Five “Forgettings” Essential to Faithful Living and Thinking

           A spiritual exercise I intentional practice every few years involves “forgetting” what I think I know about God, faith, and faithful living.  Of course, I don’t really “forget” these things but I do my best to identify and bracket these things and try to read the Bible again with fresh eyes and clear heart.  It is always good to do this with other similarly committed believers.  You can hold each other accountable, help us identify each other’s blind spots, and share the hope of growth and new life.

          In North America most of us are shaped by the western tradition of thought and life.  This tradition has its great strengths, to be sure.  But it has blind spots as well, debilitating blind spots.  We do well to focus on these blind spots as exercises in “forgetting” to open ourselves to a fresh reading and reflection on scripture.

          Five of the central planks of theology done in the western tradition that negatively impact faithful Christian life and thought are its view of God, its view of reality, its view of a reason, its view of a Christian life, and its view of money.  To “forget” these influences involves bidding adieu to Aristotle, Plato, the Enlightenment, the Reformation, and Adam Smith.


          Aristotle gave the west its definitive and default view of God as the “Unmoved Mover.”  His static, unmoving and unmoved deity was taken over into much western theology and gave us our “traditional” view of God as, in the words of “The Westminster Shorter Catechism,” “a Spirit, infinite, eternal, unchangeable, in his being, wisdom, power, holiness, justice, goodness, and truth.”  As impressive and enduring as this view of God has been in the west, its fatal flaw is its failure to capture the core reality, the basic “Godness” of God, according to scripture:  its simple (yet endlessly profound) affirmation that “God is love” (1 John 4:8).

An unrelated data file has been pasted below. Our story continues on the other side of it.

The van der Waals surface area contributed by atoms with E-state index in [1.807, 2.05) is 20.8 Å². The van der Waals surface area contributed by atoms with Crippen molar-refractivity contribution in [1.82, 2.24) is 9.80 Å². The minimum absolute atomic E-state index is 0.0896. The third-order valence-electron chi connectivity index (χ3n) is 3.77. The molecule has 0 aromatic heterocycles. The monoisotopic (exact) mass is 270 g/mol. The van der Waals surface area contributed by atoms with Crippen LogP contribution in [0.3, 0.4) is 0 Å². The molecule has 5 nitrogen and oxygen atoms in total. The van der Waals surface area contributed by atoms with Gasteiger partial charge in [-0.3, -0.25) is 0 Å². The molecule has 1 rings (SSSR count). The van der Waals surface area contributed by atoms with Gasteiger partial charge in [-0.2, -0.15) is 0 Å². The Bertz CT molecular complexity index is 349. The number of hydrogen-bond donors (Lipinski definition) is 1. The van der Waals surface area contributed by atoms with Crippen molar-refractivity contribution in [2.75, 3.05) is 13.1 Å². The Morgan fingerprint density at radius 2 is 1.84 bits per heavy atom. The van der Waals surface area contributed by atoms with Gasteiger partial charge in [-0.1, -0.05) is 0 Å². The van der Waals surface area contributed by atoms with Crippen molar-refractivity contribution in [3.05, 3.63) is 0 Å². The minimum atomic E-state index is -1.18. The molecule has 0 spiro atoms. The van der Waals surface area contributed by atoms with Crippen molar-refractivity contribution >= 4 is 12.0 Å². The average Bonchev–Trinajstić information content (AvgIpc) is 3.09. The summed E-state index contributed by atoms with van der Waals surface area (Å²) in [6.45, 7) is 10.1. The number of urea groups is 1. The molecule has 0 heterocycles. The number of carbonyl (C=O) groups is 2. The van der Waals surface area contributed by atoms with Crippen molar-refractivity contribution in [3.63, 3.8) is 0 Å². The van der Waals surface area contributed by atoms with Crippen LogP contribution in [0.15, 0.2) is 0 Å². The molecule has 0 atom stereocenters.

Moreover, this love that God is is enacted and embodied by Jesus Christ.  Through him we know that God longs to be in close and intimate fellowship with us, loves us fiercely, is passionate about bringing this world to reflect his design and purpose for it, will do whatever it takes to woo and win us back to him, even to the point of giving up his own life for us.

          Thus we must bid adieu to Aristotle and his “Unmoved Mover.”  Forget him as best you can, and as you read scripture notice the ways it portrays a real relationship between God and humanity in which there is genuine “give and take,” in which God is interested in and responsive to what we think, hope, and do, in which he acts to achieve his purposes even if that means “changing his mind.”  This is a God we can love, and pray to – and that’s the clue to whether we’re on the right track here.  If our view of God calls a passionate and prayerful relationship with him into question, then our view of God is on the wrong track.  It is the purposes of these exercises to surface, critique, and reform our view of God in the interest of loving him and living for him for fully and faithfully.

          It may help on this score to give Philip Pullman’s Dark Materials trilogy a read.  He literarily demolishes our Aristotelian deity and the kind of life fashioned under his auspices.

Tomorrow, we’ll try to “forget” the view of reality bequeathed to us by Plato.


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